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amanda.sledz has commented on (3) products.

Mockingjay (Library Binding) by Suzanne Collins
Mockingjay (Library Binding)

amanda.sledz, November 8, 2011

I'm stunned by the number of positive reviews listed here. While "The Hunger Games" is probably the best young adult book I've ever read, and the follow-up "Catching Fire" is equally amazing, what Suzanne Collins does to her final book in the series is tragic. I haven't been so disappointed in a series since George R. R. Martin destroyed the Song of Fire and Ice series with "A Feast For Crows." The protagonist (Katniss) transforms from an inspirational, dedicated warrior to a sniveling crybaby, perpetually discovering the happenings of the outside world courtesy of spoon feeding from a number of characters I've intentionally forgotten. The comic relief/light romance of her relationship with Peeta is destroyed in favor of fostering heavy-handed anti-war propaganda that's downright boring. Like a lot of readers, I've chosen to pretend the final book in these series doesn't exist, and I've warned folks who fell in love with the first two books that number three might feel like a harsh let down. Perhaps Suzanne Collins was rushed to finish, in order to capitalize on the growing word-of-mouth success of "The Hunger Games." Either way, this is an unfortunate ending to an otherwise awesome series.
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Taz the Temporary Autonomous Zone 2ND Edition by Hakim Bey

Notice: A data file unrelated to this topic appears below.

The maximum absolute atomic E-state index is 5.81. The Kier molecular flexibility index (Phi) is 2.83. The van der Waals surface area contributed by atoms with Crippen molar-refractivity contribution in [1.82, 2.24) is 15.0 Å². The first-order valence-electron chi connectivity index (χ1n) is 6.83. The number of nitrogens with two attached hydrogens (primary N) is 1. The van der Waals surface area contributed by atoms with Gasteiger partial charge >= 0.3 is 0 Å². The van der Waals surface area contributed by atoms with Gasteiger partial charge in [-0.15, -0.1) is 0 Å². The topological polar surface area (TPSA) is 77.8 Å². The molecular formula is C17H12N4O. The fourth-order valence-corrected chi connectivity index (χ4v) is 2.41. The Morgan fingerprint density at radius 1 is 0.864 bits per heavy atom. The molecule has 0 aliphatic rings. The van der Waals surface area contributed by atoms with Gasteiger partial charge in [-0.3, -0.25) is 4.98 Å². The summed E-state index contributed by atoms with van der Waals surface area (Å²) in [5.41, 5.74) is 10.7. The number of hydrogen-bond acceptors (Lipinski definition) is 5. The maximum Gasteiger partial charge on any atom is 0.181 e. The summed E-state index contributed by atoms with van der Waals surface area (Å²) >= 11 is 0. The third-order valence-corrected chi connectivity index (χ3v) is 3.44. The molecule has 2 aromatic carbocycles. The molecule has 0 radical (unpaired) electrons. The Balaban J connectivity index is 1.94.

Taz the Temporary Autonomous Zone 2ND Edition

amanda.sledz, November 5, 2011

My first encounter with Hakim Bey was prior to official publication, when the essay "Chaos" was making speedy rounds across the primitive internet. More than one friend printed off these essays and handed them to me with a wide-eyed hysteria, promising that I needed to read them, that they rewired with the same unexpected a-ha as "Cosmic Trigger" by Robert Anton Wilson. To this day, Temporary Autonomous Zone is my most borrowed and stolen book, with every word poised to fry your untended mind-meat into a bloody steak capable of walking out of your head and turning back into cow.
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David Bowie: Starman by Paul Trynka
David Bowie: Starman

amanda.sledz, October 18, 2011

After reading this book, it occurred to me that when I read a biography, my intent is to learn something new about the subject - not just in terms of the activities that occupied his or her life, but what motivates the subject, and what events and ideas have informed this motivation. "Starman" seems to be more of a scientific paper, that began with the hypothesis that David Bowie is simply a collage musician, harvesting images and ideas from his peers, then strategically arranging them with the advice of those he exploits. If Trynka found any information contrary to this hypothesis, he chose not to include it. This book reads like a timeline, offers little to no information about how Bowie's mind actually works or what inspires him, and skims and skips over some of the most interesting parts of his life. It's apparent that Trynka had little to no access to Bowie himself, and therefore had to rely on a mishmash of short-term girlfriends and long-term enemies when cobbling together this bloated book.
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